Experience: John Williams’ Film Night with the Boston Pops

On a clear August evening, my wife and I shared the lawn just outside the Music Shed at Tanglewood, in Lenox, Mass., with 17,000 other picnicking concertgoers — easily the largest crowd we’ve ever been with for an orchestra concert. Many in the crowd wore apparel emblazoned with “Music by John Williams” and other references to his famous scores; they were primed. What impressed me the most was the love and rock-star treatment these folks gave to the 91-year-old Williams, expressed in the whistles, cheers, extended applause, and general roars of appreciation that followed each of the works he conducted.

John T.K. Scherch

Album: Yvonne Lam, Watch Over Us

Violinist Yvonne Lam’s excellent new record is a crossover (my designation, not hers) in which none of the quality is stripped away in order to reach multiple audiences. For those more accustomed to classical music, it’s modern while being neither harsh nor derivative, and for those coming from elsewhere, it’s not far removed from a collection of experimental electronic pop. It’s a great example of where modern classical music and the indie sphere can meet (and should more often), but the venue is a tent, not a silo — no initiation required.

Experience: Opera Philadelphia, 10 Days in a Madhouse

An ideal new opera experience: my wife and I park our bikes around the corner, say hi to the composer (Rene Orth) on the way in, the intimate house is packed, and the show opens with a blast of music that some audiences surely believe has no business in an opera house. But it perfectly fits the context of the story, which still has modern resonance after more than a century. It’s verismo, but the reality depends on any one character’s perspective — kind of like how reality is presented today.

Dave Tarantino

Album: Orchestre Symphonique De Montréal and Rafael Payare, Mahler Symphony no. 5

There are hundreds of commercially available recordings of Mahler’s 5th Symphony. However, this album found a way to bring depth and clarity to this work that I have not heard in quite some time. It’s an exciting performance, and indicative of a new era for this orchestra. It’s definitely a recording worth listening to in one sitting all the way through.

Experience: Dalia Stasevska conducts Sibelius' Symphony no. 5, Verizon Hall

This was one of the most emotional performances I have been to in several years. The Philadelphia Orchestra connected with conductor Dalia Stasevska on a deep level. They truly followed her every move of the baton and she was able to get a distinct depth to the sound. The breathtaking ending to Sibelius’s 5th Symphony sent goosebumps down my spine.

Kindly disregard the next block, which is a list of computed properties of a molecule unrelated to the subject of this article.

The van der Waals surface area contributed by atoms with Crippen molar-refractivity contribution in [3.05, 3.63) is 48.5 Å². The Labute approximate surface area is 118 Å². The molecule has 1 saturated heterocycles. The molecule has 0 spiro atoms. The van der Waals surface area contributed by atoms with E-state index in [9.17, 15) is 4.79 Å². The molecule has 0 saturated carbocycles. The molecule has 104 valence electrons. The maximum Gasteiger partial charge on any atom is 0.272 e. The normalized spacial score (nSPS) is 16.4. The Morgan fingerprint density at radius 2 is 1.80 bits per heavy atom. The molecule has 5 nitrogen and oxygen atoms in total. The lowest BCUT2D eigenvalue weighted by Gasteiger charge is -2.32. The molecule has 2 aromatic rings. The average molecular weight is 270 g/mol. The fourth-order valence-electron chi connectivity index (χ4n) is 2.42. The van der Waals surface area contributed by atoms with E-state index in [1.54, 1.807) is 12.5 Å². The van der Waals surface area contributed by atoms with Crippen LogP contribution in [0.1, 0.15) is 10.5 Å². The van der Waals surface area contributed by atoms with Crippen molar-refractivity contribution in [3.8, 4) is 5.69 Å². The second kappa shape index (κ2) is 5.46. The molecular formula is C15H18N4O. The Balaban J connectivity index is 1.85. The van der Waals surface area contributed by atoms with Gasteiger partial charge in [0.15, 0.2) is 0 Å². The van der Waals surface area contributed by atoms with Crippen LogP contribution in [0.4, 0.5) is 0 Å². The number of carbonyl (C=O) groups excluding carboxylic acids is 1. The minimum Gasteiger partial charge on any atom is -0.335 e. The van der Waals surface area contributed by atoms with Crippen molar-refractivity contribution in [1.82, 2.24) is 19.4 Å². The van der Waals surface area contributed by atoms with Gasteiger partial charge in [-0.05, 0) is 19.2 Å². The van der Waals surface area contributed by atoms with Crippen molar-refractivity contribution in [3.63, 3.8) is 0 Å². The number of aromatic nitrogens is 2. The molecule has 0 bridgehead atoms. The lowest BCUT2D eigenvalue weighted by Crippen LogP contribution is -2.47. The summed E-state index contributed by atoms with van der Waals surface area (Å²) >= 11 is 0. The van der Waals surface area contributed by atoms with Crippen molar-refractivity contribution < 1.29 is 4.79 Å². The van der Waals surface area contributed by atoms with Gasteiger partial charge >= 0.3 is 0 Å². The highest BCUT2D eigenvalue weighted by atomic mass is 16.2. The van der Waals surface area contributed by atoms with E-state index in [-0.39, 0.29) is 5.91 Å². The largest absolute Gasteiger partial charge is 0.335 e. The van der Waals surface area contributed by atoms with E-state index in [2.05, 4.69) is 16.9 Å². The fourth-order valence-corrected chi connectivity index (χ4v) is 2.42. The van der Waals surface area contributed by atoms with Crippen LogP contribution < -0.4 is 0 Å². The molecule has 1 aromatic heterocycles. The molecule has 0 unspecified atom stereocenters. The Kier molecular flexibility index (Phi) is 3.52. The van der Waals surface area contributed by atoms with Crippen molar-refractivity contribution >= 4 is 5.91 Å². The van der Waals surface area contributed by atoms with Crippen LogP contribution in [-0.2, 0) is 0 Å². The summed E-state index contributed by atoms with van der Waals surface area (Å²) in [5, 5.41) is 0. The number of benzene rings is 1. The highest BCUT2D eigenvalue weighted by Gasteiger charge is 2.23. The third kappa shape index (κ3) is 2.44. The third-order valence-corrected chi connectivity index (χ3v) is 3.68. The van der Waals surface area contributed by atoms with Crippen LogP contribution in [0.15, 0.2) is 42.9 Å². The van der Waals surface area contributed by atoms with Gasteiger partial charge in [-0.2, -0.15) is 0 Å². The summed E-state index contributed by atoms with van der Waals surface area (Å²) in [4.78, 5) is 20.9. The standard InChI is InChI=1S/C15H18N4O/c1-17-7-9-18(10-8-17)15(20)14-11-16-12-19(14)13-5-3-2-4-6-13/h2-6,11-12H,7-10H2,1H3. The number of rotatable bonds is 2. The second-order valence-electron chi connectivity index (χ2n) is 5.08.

Melinda Whiting

Album: The Philadelphia Woodwind Quintet: The Complete Columbia Album Collection

In the WRTI music library, there’s a shelf where new releases live for a few weeks before joining the main stacks. Recently I was startled to spot a big box from CBS/Sony there — a treasure of musical memory. In the 1950s and ‘60s, when The Philadelphia Orchestra was rapidly becoming the world’s most recorded orchestra, its first-chair woodwind players were as celebrated as its lush string section. They formed a quintet, and over two decades recorded a broad expanse of the wind quintet repertoire, from Mozart to Nielsen to Hindemith to Barber. For decades these were the only recordings of some of this music. Sadly, with the advent of CDs, when classic orchestral performances were reissued by the hundreds, most of the Philadelphia Woodwind Quintet’s output languished in the vaults. Now the whole corpus is back for the enjoyment of fans of woodwind chamber music.

Experience: Opening Night at The Philadelphia Orchestra

Like many who adore live music, I felt an immediate sense of loss in March 2020. All of a sudden, what had been lifeblood was fraught with perceived danger. Though artists found ways to make music online, it was a long time before audiences were allowed to share their space — to feel the full electricity of communion with music made in the moment. Slowly this prohibition eased and audiences returned. But it wasn’t until Sept. 28 of this year that I felt the surge of excitement of a major musical event, a packed hall, and everyone primed with anticipation of a communal experience. The Philadelphia Orchestra’s opening night offered all this plus a transcendent performance: a sparking fanfare from Philadelphia’s own Jennifer Higdon, rendered with delight by an orchestra peppered with her personal friends. Yo-Yo Ma was back to share an eloquent Shostakovich concerto. And there was impassioned Rachmaninoff, his Symphonic Dances written especially for an earlier generation of this storied ensemble. Live music had well and truly returned, and restored us all.